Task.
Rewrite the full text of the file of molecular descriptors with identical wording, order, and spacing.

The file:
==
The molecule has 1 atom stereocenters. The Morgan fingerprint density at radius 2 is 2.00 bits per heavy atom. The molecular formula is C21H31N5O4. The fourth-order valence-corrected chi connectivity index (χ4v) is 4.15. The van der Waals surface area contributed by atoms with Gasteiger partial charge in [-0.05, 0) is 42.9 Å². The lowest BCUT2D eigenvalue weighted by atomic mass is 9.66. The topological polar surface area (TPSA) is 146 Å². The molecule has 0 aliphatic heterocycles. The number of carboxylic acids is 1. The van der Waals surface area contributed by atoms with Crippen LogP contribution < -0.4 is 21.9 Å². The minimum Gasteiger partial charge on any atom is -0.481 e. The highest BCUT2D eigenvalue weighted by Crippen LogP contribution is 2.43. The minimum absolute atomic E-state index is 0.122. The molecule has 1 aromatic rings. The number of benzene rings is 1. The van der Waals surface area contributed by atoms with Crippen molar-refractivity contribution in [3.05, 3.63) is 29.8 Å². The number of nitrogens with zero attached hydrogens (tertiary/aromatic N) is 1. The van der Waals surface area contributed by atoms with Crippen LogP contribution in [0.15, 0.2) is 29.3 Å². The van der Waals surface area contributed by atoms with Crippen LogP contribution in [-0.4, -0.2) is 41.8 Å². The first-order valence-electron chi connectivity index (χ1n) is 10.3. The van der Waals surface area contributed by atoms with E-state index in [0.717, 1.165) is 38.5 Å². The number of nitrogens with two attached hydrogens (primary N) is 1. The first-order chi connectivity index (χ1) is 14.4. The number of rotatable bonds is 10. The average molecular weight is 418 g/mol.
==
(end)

The molecule has 1 atom stereocenters. The Morgan fingerprint density at radius 2 is 2.00 bits per heavy atom. The molecular formula is C21H31N5O4. The fourth-order valence-corrected chi connectivity index (χ4v) is 4.15. The van der Waals surface area contributed by atoms with Gasteiger partial charge in [-0.05, 0) is 42.9 Å². The lowest BCUT2D eigenvalue weighted by atomic mass is 9.66. The topological polar surface area (TPSA) is 146 Å². The molecule has 0 aliphatic heterocycles. The number of carboxylic acids is 1. The van der Waals surface area contributed by atoms with Crippen LogP contribution < -0.4 is 21.9 Å². The minimum Gasteiger partial charge on any atom is -0.481 e. The highest BCUT2D eigenvalue weighted by Crippen LogP contribution is 2.43. The minimum absolute atomic E-state index is 0.122. The molecule has 1 aromatic rings. The number of benzene rings is 1. The van der Waals surface area contributed by atoms with Crippen molar-refractivity contribution in [3.05, 3.63) is 29.8 Å². The number of nitrogens with zero attached hydrogens (tertiary/aromatic N) is 1. The van der Waals surface area contributed by atoms with Crippen LogP contribution in [0.15, 0.2) is 29.3 Å². The van der Waals surface area contributed by atoms with Crippen LogP contribution in [-0.4, -0.2) is 41.8 Å². The first-order valence-electron chi connectivity index (χ1n) is 10.3. The van der Waals surface area contributed by atoms with E-state index in [0.717, 1.165) is 38.5 Å². The number of nitrogens with two attached hydrogens (primary N) is 1. The first-order chi connectivity index (χ1) is 14.4. The number of rotatable bonds is 10. The average molecular weight is 418 g/mol.